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HDMI 2.0 announced, brings 18 Gbps bandwidth for 60fps 4K video

The HDMI Forum has announced the release of HDMI 2.0 at IFA 2013, which ups the specification's bandwidth to 18 Gbps (from 10.2 Gbps in HDMI 1.4) and adds a range of new features designed for upcoming Ultra HDTVs.

HDMI 2.0 brings support for 3,840 x 2,160 (4K or Ultra HD) video at 60 frames per second, two video streams for multiple users on the same display, dynamic audio/video synchronization, and support for 21:9 displays. On the audio front, up to 32 audio channels are allowed with HDMI 2.0, as well as a 1,536 kHz audio sampling rate, and support for the delivery of four simultaneous audio streams.

The HDMI connector hasn't been changed with the upgrade to HDMI 2.0, so the specification is completely backwards compatible with older versions. All current Category 2 'High-Speed' cables will also work with HDMI 2.0, as they can apparently handle the bandwidth increases. It's not clear exactly when we'll see devices that support HDMI 2.0 hit the market, but expect it to appear in the latest HDTVs very soon.

Going into 2014, HDMI 2.0 will have to compete against some of the other major cable specifications that have been updated this year, especially Thunderbolt. Intel's Thunderbolt 2 spec features 20 Gbps of bandwidth as well as DisplayPort 1.2 support, which will allow the simulatenous transfer and viewing of a 4K video via just the one cable. However it remains to be seen if Thunderbolt will become more widespread, with HDMI continuing to be the standard for most TVs and media players.

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Facebook Plans to Use Drones, Satellites and Lasers to Deliver Internet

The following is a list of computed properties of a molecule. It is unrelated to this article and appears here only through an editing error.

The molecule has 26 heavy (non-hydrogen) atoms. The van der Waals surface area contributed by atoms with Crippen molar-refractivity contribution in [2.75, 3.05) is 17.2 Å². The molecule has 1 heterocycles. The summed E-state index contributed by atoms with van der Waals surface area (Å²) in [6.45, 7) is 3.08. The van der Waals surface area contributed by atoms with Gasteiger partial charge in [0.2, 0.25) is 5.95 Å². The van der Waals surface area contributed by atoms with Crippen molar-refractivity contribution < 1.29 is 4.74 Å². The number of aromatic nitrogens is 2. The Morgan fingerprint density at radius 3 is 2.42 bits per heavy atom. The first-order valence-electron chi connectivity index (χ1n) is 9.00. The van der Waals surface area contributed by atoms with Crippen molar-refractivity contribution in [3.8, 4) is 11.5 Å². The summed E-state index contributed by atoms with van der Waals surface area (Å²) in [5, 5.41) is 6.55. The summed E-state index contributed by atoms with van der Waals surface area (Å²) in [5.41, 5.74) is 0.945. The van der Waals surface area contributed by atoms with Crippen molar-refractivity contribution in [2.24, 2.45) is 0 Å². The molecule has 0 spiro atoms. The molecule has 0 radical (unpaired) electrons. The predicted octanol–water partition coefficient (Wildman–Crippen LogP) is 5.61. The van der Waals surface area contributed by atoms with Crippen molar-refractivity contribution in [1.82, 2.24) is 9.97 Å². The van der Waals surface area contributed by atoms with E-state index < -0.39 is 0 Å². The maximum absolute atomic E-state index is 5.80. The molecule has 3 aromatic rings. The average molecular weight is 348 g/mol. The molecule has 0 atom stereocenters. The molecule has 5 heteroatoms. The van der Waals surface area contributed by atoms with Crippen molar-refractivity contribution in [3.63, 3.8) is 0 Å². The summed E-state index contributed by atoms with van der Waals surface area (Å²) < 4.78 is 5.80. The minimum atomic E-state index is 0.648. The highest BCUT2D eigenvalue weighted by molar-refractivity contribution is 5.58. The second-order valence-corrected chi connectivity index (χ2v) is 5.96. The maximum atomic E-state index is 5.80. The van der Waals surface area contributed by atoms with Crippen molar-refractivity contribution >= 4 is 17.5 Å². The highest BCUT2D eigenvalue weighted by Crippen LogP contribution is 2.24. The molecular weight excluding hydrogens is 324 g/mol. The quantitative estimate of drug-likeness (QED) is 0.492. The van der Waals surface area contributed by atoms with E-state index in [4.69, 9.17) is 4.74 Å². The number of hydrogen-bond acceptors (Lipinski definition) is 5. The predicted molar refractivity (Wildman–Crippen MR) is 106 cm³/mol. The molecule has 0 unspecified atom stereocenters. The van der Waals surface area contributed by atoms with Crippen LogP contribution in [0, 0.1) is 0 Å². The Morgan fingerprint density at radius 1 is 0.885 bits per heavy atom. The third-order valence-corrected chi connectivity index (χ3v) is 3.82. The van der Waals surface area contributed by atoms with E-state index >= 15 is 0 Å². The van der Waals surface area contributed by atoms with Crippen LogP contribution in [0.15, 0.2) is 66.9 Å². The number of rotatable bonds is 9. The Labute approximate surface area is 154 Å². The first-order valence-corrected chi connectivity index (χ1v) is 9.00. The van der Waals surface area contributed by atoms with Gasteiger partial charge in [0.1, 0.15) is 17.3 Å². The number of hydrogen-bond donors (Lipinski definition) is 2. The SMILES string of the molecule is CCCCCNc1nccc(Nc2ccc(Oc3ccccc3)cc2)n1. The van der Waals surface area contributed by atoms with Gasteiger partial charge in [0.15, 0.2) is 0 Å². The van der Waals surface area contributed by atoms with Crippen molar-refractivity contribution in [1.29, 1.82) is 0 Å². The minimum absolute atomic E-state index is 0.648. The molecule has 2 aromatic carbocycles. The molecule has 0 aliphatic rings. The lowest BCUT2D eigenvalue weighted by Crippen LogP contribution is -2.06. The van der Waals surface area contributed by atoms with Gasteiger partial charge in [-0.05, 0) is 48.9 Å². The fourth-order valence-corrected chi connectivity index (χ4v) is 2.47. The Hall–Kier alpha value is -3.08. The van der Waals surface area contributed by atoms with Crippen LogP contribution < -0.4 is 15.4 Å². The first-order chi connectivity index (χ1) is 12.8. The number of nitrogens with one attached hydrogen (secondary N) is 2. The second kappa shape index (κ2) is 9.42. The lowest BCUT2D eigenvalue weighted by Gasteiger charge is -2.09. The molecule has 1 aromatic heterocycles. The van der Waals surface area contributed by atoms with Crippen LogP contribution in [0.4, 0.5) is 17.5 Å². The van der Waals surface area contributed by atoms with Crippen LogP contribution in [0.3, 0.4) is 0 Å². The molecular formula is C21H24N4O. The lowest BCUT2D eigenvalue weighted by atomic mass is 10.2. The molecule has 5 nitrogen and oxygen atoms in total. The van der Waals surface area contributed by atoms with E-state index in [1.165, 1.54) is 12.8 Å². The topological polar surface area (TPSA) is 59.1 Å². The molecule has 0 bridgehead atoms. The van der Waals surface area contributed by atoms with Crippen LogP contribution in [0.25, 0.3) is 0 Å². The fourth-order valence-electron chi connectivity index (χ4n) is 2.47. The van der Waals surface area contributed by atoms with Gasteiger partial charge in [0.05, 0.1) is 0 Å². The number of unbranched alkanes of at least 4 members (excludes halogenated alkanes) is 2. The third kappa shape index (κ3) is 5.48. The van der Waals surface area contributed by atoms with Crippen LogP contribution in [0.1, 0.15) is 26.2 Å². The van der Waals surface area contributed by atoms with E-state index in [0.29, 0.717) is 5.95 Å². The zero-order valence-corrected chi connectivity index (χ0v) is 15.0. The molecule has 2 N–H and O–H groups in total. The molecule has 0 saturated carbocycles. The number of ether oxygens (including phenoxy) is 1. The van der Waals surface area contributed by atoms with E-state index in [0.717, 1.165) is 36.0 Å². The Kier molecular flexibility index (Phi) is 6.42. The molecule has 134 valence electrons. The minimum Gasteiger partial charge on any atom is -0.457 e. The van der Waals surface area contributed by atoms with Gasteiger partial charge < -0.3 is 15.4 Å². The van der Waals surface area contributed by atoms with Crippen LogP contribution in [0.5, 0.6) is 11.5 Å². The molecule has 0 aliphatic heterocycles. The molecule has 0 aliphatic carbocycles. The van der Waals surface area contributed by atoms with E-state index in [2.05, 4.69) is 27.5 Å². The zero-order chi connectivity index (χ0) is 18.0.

Facebook owner Mark Zuckerberg, in a Facebook post, has announced that his team is working to develop new technologies to beam the Internet to every part of the world.

To work on this project, Zuckerberg announced the launch of the Connectivity Lab.

Facebook's Connectivity Lab is exploring various options which can be used to provide the Internet to everyone in the world. Some of the options under discussion include using solar-powered drones to transmit the Internet to suburban areas, use of satellite systems, and even deploying laser beams to provide fast speed Internet.

Last year Zuckerberg launched, which is an initiative to improve Internet access across the globe. The Connectivity Lab will be working closely with to achieve the aforementioned goals.

In his post, the social media networking site CEO Mark Zuckerberg said, "Connecting the whole world will require inventing new technology." He further added, "Our goal with is to make affordable access to basic Internet services available to every person in the world."

To work on this project, Facebook hired scientists from organizations like NASA, the National Optical Astronomy Observatory, and Ascenta, a British company that developed the a solar-powered drone.

It is also worth mentioning here that Facebook has already bought Ascenta for $20million.

Google, the worlds most recognized search engine, is also working on a similar project to provide Internet access to rural parts of the world. Google's initiative, dubbed 'Project Loon', proposes to use a network of hot air balloons to connect the Internet to various parts of the world.

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